Drug Prevents Coronavirus Infection in Nursing Homes, Maker Claims

Drug Prevents Coronavirus Infection in Nursing Homes, Maker Claims

An
unusual
experiment
to
prevent
nursing
home
staff
members
and
residents
from
infection
with
the
coronavirus
has
succeeded,
the
drug
maker
Eli
Lilly
announced
on
Thursday.

A
drug
containing
monoclonal
antibodies

laboratory-grown
virus-fighters

prevented
symptomatic
infections
in
residents
who
were
exposed
to
the
virus,
even
the
frail
older
people
who
are
most
vulnerable,
according
to
preliminary
results
of
a
study
conducted
in
partnership
with
the
National
Institutes
of
Health.

The
researchers
found
an
80
percent
reduction
in
infections
among
residents
who
got
the
drug,
compared
with
those
who
got
a
placebo,
and
a
60
percent
reduction
among
the
staff,
results
that
were
highly
statistically
powerful,
Eli
Lilly
said.

The
data
have
not
yet
been
peer-reviewed
or
published.
The
company
expects
to
present
the
findings
at
a
future
medical
meeting
and
to
publish
them
in
a
peer-reviewed
journal,
but
did
not
say
when.

The
study
included
965
participants
at
nursing
homes:
666
staff
members
and
299
residents.
(The
company
had
hoped
more
residents
would
participate,
but
it
proved
difficult
to
enroll
them;
many
had
dementia,
and
others
were
leery
of
getting
an
intravenous
drug.)

There
were
four
deaths
from
Covid-19
among
study
participants.
All
were
among
nursing
home
residents
who
got
a
placebo,
not
the
drug.

The
drug,
bamlanivimab,
already
has
an
emergency
use
authorization
from
the
Food
and
Drug
Administration
that
allows
Eli
Lilly
to
provide
it
to
symptomatic
patients
early
in
the
course
of
their
infection.

But
this
study
asked
if
the
drug
could
stop
infections
before
they
started.
It

was
an
unusual
experiment:
In
trucks
equipped
with
mobile
labs,
medical
staff
sped
to
nursing
homes
the
moment
a
single
infection
was
detected
there.
As
soon
as
the
workers
arrived,
they
set
up
temporary
infusion
centers
to
administer
the
drug.

The
research
ended
this
weekend
with
an
emergency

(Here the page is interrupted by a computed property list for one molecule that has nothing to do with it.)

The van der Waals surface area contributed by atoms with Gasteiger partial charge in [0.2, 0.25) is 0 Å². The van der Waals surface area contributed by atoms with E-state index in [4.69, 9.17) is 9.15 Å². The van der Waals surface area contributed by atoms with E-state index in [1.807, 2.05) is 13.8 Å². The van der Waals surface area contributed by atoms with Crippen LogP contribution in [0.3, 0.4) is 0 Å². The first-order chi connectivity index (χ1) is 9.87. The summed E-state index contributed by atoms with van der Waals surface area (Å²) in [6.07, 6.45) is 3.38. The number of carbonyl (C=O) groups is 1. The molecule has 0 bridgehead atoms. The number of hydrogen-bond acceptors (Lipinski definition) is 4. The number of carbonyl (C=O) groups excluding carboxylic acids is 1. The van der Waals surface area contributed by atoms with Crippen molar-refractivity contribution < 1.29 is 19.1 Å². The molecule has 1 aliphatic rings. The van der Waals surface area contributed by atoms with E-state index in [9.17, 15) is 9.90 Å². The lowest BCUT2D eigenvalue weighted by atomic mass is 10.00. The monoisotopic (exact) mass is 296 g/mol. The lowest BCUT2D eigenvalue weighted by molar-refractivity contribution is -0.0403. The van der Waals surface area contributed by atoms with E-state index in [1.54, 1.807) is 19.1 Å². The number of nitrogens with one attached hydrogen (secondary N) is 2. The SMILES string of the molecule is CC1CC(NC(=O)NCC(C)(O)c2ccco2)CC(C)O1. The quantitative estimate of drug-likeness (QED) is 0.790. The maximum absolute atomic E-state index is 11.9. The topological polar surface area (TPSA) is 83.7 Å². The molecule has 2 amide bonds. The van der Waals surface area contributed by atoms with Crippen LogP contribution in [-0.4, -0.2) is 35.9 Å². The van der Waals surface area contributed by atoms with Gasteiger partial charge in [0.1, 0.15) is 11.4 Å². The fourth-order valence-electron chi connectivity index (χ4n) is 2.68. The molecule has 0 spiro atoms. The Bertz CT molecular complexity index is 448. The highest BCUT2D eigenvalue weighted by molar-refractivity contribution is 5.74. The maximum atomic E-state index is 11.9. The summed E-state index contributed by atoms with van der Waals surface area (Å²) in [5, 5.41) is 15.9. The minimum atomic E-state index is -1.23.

meeting
of
the
data
safety
and
monitoring
board,
an
independent
group
monitoring
the
incoming
results.
The
data
were
strong
and
convincing
enough
to
call
a
halt
to
the
placebos.

Covid-19
Vaccines

Answers
to
Your
Vaccine
Questions

While
the
exact
order
of
vaccine
recipients
may
vary
by
state,
most
will
likely
put
medical
workers
and
residents
of
long-term
care
facilities
first.
If
you
want
to
understand
how
this
decision
is
getting
made,

this
article
will
help.

Life
will
return
to
normal
only
when
society
as
a
whole gains
enough
protection
against
the
coronavirus.
Once
countries
authorize
a
vaccine,
they’ll
only
be
able
to
vaccinate
a
few
percent
of
their
citizens
at
most
in
the
first
couple
months.
The
unvaccinated
majority
will
still
remain
vulnerable
to
getting
infected.
A
growing
number
of
coronavirus
vaccines
are
showing
robust
protection
against
becoming
sick.
But
it’s
also
possible
for
people
to
spread
the
virus
without
even
knowing
they’re
infected
because
they
experience
only
mild
symptoms
or
none
at
all.
Scientists
don’t
yet
know
if
the
vaccines
also
block
the
transmission
of
the
coronavirus.
So
for
the
time
being,
even
vaccinated
people
will
need
to
wear
masks,
avoid
indoor
crowds,
and
so
on.
Once
enough
people
get
vaccinated,
it
will
become
very
difficult
for
the
coronavirus
to
find
vulnerable
people
to
infect.
Depending
on
how
quickly
we
as
a
society
achieve
that
goal,
life
might
start
approaching
something
like
normal
by
the
fall
2021.

Yes,
but
not
forever.
The
two
vaccines
that
will
potentially
get
authorized
this
month
clearly
protect
people
from
getting
sick
with
Covid-19.
But
the
clinical
trials
that
delivered
these
results
were
not
designed
to
determine
whether
vaccinated
people
could
still
spread
the
coronavirus
without
developing
symptoms.
That
remains
a
possibility.
We
know
that
people
who
are
naturally
infected
by
the
coronavirus